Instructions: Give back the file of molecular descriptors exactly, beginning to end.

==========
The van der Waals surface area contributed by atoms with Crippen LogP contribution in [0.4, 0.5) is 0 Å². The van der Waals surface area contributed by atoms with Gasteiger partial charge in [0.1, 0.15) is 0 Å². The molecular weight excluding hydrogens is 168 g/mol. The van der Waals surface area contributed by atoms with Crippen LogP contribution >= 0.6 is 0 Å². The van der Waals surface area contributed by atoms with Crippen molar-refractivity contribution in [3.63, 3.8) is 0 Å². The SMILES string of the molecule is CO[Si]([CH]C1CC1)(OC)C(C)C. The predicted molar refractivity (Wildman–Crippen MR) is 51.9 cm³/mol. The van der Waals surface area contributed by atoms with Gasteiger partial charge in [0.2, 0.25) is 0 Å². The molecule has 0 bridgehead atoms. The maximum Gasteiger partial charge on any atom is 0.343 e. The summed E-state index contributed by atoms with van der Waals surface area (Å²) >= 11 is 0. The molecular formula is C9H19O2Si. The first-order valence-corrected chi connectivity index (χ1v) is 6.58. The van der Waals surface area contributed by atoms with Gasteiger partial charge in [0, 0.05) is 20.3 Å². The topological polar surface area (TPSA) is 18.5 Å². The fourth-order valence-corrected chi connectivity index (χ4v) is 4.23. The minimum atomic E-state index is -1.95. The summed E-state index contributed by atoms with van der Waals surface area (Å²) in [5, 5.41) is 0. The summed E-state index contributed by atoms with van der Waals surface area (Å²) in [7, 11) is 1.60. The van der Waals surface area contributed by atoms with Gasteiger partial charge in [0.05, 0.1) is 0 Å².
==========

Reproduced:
The van der Waals surface area contributed by atoms with Crippen LogP contribution in [0.4, 0.5) is 0 Å². The van der Waals surface area contributed by atoms with Gasteiger partial charge in [0.1, 0.15) is 0 Å². The molecular weight excluding hydrogens is 168 g/mol. The van der Waals surface area contributed by atoms with Crippen LogP contribution >= 0.6 is 0 Å². The van der Waals surface area contributed by atoms with Crippen molar-refractivity contribution in [3.63, 3.8) is 0 Å². The SMILES string of the molecule is CO[Si]([CH]C1CC1)(OC)C(C)C. The predicted molar refractivity (Wildman–Crippen MR) is 51.9 cm³/mol. The van der Waals surface area contributed by atoms with Gasteiger partial charge in [0.2, 0.25) is 0 Å². The molecule has 0 bridgehead atoms. The maximum Gasteiger partial charge on any atom is 0.343 e. The summed E-state index contributed by atoms with van der Waals surface area (Å²) >= 11 is 0. The molecular formula is C9H19O2Si. The first-order valence-corrected chi connectivity index (χ1v) is 6.58. The van der Waals surface area contributed by atoms with Gasteiger partial charge in [0, 0.05) is 20.3 Å². The topological polar surface area (TPSA) is 18.5 Å². The fourth-order valence-corrected chi connectivity index (χ4v) is 4.23. The minimum atomic E-state index is -1.95. The summed E-state index contributed by atoms with van der Waals surface area (Å²) in [5, 5.41) is 0. The summed E-state index contributed by atoms with van der Waals surface area (Å²) in [7, 11) is 1.60. The van der Waals surface area contributed by atoms with Gasteiger partial charge in [0.05, 0.1) is 0 Å².